Some persons who have liver cancer and cirrhosis, but good liver function, may be effectively treated by the surgical removal of the cancer rather than by a liver transplant, according to a recent report by Japanese and U.S. researchers. This finding is important because there is a shortage of donor livers available and some persons will not have the option of a transplant.
Primary cancer of the liver is characterized by cancer cells that begin to grow in the liver, the largest organ in the human body. These cancer cells can then grow in size and can also spread to the veins or arteries of the liver and/or to other parts of the body (called
metastatic disease). The most common type of primary liver cancer is called
hepatocellular carcinoma. Hepatocellular carcinoma often develops in persons who have other serious liver diseases, such as hepatitis and/or cirrhosis.
The treatment of hepatocellular carcinoma depends on many factors including the size and stage of the cancer (extent of disease at diagnosis) and the overall health of the patient. When possible, the cancer is completely surgically removed from the liver (called surgical
resection), offering a chance for cure. However, when the cancer is too advanced or large to be removed by surgery or the patient is too ill to undergo surgery, other therapies are needed. The only other chance for cure is a
liver transplantation, a surgical procedure to remove the patient’s diseased liver and replace it with a healthy liver from a donor. Persons who have liver cancer with severe cirrhosis often have too much liver damage to undergo surgical resection of the cancer and are candidates for a liver transplant. Unfortunately, there is a shortage of donor livers and a transplant is not always an option. Because of this liver shortage, researchers recently studied whether surgical resection might still be an effective option for some persons with both liver cancer and cirrhosis.
Researchers from the United States and Japan compared the outcomes of 270 patients with hepatocellular carcinoma and cirrhosis who underwent a liver transplant with those of 294 patients with hepatocellular carcinoma and cirrhosis who underwent surgical resection. Overall, the group that underwent a transplant had more individuals with advanced cancer and more individuals with severe cirrhosis. Because of this discrepancy between the 2 groups, the researchers analyzed subsets of patients who were similar to each other. Outcomes were compared in 193 persons who had a surgical resection and 230 who had a transplant, all of whom had good liver function, no cancer in the blood vessels, no cancer in the lymph nodes, and no cancer that had spread to other parts of the body. Between these 2 subgroups there was no difference in survival times, with a 4-year survival rate of 60%. However, only 10% of those having a transplant had a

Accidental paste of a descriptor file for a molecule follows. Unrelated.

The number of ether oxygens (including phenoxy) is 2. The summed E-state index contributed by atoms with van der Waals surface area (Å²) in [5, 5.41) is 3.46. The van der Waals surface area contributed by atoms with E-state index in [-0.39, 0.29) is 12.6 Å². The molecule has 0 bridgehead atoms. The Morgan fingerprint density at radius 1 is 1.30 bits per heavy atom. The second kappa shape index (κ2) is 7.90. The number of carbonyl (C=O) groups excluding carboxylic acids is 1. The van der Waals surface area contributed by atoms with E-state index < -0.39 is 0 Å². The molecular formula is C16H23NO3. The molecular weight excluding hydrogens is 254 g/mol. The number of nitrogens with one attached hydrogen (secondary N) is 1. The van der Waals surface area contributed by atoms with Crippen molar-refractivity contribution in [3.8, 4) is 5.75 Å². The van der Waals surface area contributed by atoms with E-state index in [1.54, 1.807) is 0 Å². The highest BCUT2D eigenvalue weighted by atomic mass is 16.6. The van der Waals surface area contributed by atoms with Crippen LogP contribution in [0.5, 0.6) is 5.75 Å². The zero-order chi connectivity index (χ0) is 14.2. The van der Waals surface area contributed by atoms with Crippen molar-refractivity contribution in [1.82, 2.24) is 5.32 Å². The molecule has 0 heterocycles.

recurrence (return) of the cancer, compared with 80% of those having a surgical resection.
From these findings, the researchers concluded that surgical resection can be an effective treatment approach for persons with hepatocellular carcinoma and cirrhosis that is well controlled and has not resulted in poor liver function. This means that transplants may be offered selectively to persons who have a recurrence of liver cancer and who have severe liver disease and poor liver function. It is important to note that this recommendation is due primarily to the shortage of donor livers available for transplant, as recurrences still appear to be fewer with a transplant than with a surgical resection.
Persons who have hepatocellular carcinoma and cirrhosis should talk with their doctor about the risks and benefits of treatment with liver transplantation versus surgical resection.
Cancer, Vol 86, No 7, pp 1151-1158, 1999)